That said the movie does have a few bright spots.  The ship combat is some of the best we’ve seen in Star Trek, and I enjoyed much of the wedding and bridge banter that takes place at the start of the film.  I also quite like the final scene of Picard walking through the Enterprise’s corridors.  It ends the film on an optimistic note that is fitting for Star Trek.  Overall, though, it is not a great film and is my least favorite of the TNG movies.

Nemesis was advertised with the line “A Generation’s Final Journey Begins,” but it was not intended to be the final film.  Nemesis screenwriter John Logan was developing a second movie to wrap up TNG.  Nemesis’ poor performance ended that idea in a hurry, though.  The movie also marked the end of filmed Star Trek taking place in the 24th century setting originally established in TNG and continued in DS9 and Voyager

For the next seven years, Star Trek would be absent from theaters, and on television it was only represented by Star Trek: Enterprise.  The embattled prequel series didn’t have that much longer to live, and in a very odd decision, TNG would play a big part in its ending.   

- Alan Decker

@CmdrAJD on Twitter

Weekly Trek – November 14-20, 2016

As this 50th anniversary year winds down, I am spending these last several posts talking about the way the various Star Trek series, both on television and in the movies, ended.  Last week, I discussed “Turnabout Intruder,” the final episode of the original Star Trek television series.  After that episode, Star Trek may have no longer been producing new episodes, but it was not off the air.  Thanks to syndication, the series found new legions of fans, leading to the animated series, which ran for two seasons, and then plans to revive the live-action show on a new Paramount television network.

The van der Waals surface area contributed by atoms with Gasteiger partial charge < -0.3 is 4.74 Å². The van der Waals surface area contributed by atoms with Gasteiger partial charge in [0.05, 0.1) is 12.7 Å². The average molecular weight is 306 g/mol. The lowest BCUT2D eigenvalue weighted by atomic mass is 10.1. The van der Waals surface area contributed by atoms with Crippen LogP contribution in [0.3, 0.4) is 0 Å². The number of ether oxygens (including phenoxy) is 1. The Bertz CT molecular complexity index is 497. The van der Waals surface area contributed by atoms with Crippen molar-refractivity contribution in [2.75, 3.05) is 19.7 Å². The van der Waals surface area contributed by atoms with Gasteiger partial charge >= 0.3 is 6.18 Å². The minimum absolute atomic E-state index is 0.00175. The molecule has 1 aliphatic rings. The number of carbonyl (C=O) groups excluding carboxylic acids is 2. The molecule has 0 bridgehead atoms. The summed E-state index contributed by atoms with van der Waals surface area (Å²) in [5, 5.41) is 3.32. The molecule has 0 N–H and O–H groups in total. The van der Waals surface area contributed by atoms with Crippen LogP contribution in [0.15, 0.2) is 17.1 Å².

The new network never happened, but thanks to the success of Star Wars, the executives at Paramount decided to relaunch Star Trek as a film.  The result, Star Trek: The Motion Picture, isn’t exactly beloved by fans, but it was a huge hit at the time, which meant sequel!  That film, Star Trek II: The Wrath of Khan was a success in both story and financial terms, and so, in true Hollywood fashion, the sequels just kept coming.

In the summer of 1989, Star Trek V: The Final Frontier arrived in theaters with big expectations.  The previous film, Star Trek IV: The Voyages Home had been a massive hit and, thanks to its modern setting and comedic sensibility, had drawn in more mainstream audiences.  Also, in 1987 Star Trek: The Next Generation premiered, putting Trek back on TV on a weekly basis.  Everything seemed to be in place for Star Trek V to be the biggest Trek film ever.

That…did not happen. 

Even if you don’t remember the summer of 1989, a few films came out in those months that you may have heard of.  BatmanGhostbusters II.  Indiana Jones and the Last Crusade.  It was a great summer to be a movie fan.  I saw Batman in the theater seven times!